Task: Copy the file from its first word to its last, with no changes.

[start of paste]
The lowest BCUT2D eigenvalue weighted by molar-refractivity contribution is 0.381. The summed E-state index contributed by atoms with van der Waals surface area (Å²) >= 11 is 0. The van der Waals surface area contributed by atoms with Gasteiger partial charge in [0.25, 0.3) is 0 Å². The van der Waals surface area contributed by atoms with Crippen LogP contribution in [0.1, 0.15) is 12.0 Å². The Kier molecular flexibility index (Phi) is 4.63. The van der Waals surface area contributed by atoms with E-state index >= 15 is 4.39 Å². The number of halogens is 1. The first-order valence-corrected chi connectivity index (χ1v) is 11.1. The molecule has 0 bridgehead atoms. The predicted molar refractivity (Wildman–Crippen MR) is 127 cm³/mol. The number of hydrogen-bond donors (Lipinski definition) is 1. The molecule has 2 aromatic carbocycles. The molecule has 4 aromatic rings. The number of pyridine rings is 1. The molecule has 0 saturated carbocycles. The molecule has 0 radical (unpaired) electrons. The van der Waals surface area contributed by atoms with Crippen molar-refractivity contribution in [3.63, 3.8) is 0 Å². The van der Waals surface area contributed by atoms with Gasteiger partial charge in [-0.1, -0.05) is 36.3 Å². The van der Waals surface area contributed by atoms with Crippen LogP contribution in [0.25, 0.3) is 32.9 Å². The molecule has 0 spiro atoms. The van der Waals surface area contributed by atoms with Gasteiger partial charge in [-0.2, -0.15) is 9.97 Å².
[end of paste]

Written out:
The lowest BCUT2D eigenvalue weighted by molar-refractivity contribution is 0.381. The summed E-state index contributed by atoms with van der Waals surface area (Å²) >= 11 is 0. The van der Waals surface area contributed by atoms with Gasteiger partial charge in [0.25, 0.3) is 0 Å². The van der Waals surface area contributed by atoms with Crippen LogP contribution in [0.1, 0.15) is 12.0 Å². The Kier molecular flexibility index (Phi) is 4.63. The van der Waals surface area contributed by atoms with E-state index >= 15 is 4.39 Å². The number of halogens is 1. The first-order valence-corrected chi connectivity index (χ1v) is 11.1. The molecule has 0 bridgehead atoms. The predicted molar refractivity (Wildman–Crippen MR) is 127 cm³/mol. The number of hydrogen-bond donors (Lipinski definition) is 1. The molecule has 2 aromatic carbocycles. The molecule has 4 aromatic rings. The number of pyridine rings is 1. The molecule has 0 saturated carbocycles. The molecule has 0 radical (unpaired) electrons. The van der Waals surface area contributed by atoms with Crippen molar-refractivity contribution in [3.63, 3.8) is 0 Å². The van der Waals surface area contributed by atoms with Gasteiger partial charge in [-0.1, -0.05) is 36.3 Å². The van der Waals surface area contributed by atoms with Crippen LogP contribution in [0.25, 0.3) is 32.9 Å². The molecule has 0 spiro atoms. The van der Waals surface area contributed by atoms with Gasteiger partial charge in [-0.2, -0.15) is 9.97 Å².